- David Schoenfield, SweetSpot blogger
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Last weekend, I presented the top 10 teams in my personal power rankings. That was before the Blue Jays officially acquired R.A. Dickey, so I updated my top 10 after that trade, and, to spur on more debate, now present the rest of my rankings. Agree or disagree, but I do think this is the most parity we've seen in a long time. It's why the Orioles and A's were able to surprise this past season and why we will undoubtedly see another surprise team in 2013. It's a great time to be a baseball fan.
Most talented rotation in the majors, deep lineup, depth. Re-signing Adam LaRoche to add another lefty power bat will help.
I think they can stretch things out more season with a deep rotation, excellent bullpen and power. Remember, they had the largest run differential in the American League last season.
Left-handed power, power bullpen and a young team that could improve from last year's 94 wins.
Young teams that show big improvement are usually for real, and this team has a solid rotation, a strong outfield and power arms in the bullpen.
Still some holes in the lineup, and replacing James Shields' 220-plus innings won't be that easy, but underestimate the Rays at your own risk.
Oddsmaker Bovada.lv has the Angels with the second-best odds to win the World Series (behind the Blue Jays), but I see a rotation with a lot of question marks behind Jered Weaver, and Josh Hamilton only replaces Hunter, who was terrific in 2012.
I discussed my issues with the Giants here. I could be wrong, although our friends at Bovada only put the Giants tied for ninth in their World Series odds.
I want to say we're all underestimating a team that includes Cole Hamels, Cliff Lee and Roy Halladay, but then I see an outfield of Darin Ruf, Ben Revere and Domonic Brown, and an infield defense that includes Michael Young and Ryan Howard and 30-somethings Jimmy Rollins and Chase Utley.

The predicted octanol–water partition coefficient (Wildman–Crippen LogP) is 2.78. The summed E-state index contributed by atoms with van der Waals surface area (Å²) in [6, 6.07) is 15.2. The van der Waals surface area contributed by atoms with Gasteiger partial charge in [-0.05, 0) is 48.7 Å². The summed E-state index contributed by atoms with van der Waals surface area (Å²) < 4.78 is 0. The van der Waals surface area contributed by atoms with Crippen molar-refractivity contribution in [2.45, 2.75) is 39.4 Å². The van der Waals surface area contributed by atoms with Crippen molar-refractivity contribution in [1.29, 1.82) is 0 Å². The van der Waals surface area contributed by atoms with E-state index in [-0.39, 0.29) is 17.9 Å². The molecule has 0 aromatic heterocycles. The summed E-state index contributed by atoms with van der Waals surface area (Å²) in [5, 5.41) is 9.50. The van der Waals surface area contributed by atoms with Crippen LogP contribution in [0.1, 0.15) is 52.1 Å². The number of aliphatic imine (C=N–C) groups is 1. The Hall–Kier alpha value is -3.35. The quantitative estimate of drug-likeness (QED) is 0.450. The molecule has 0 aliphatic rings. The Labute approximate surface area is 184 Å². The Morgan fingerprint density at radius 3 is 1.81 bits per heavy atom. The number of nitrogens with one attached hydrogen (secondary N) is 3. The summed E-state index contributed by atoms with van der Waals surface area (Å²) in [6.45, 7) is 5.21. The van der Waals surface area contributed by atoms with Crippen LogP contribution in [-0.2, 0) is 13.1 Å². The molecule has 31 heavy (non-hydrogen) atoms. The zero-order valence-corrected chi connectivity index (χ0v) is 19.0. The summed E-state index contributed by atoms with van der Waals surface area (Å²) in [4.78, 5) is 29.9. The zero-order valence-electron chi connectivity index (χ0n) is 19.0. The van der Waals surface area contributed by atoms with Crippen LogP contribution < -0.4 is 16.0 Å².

They can score runs -- most in the National League last season -- and if the bullpen regroups after 2012's gruesome late-inning efforts, this team could surprise.
17. Red Sox
There will be no expectations after the disaster in 2012 (the franchise's worst record since 1965), but I see a big rebound coming.
Last season's 93-win playoff team provided a beautiful ride, but the Orioles haven't added that big bat they need.
Young team is moving in the right direction after winning 76 games in 2012. Can rotation improve to push Pads over .500?
Mariners have pursued a big bat all offseason but were only able to pick up Kendrys Morales, and he cost them Jason Vargas, opening up a 200-inning hole in the rotation. Looks like 2014 before Mariners can make a push in the tough AL West.
At least Mets fans can dream of a future rotation that includes Matt Harvey, Zack Wheeler, Jonathon Niese and Noah Syndergaard. Unfortunately, the 2013 version still includes Frank Francisco and a bunch of fourth outfielders.
Giancarlo Stanton still makes this team worth watching on a daily basis.
Getting Trevor Bauer in the Choo deal added a much-needed starting pitcher prospect. Unfortunately, much of the rest of rotation remains suspect.
At least the Twins have a direction as they wait for young position players to reach the majors. I have no clue what the Rockies are doing, intend to do, want to do, wish to do or hope to achieve.
Welcome to the AL West, boys.
Last weekend, I presented the top 10 teams in my personal power rankings. That was before the Blue Jays officially acquired R.A. Dickey, so I updated my top 10 after that trade, and, to spur on more debate, now present the rest of my rankings.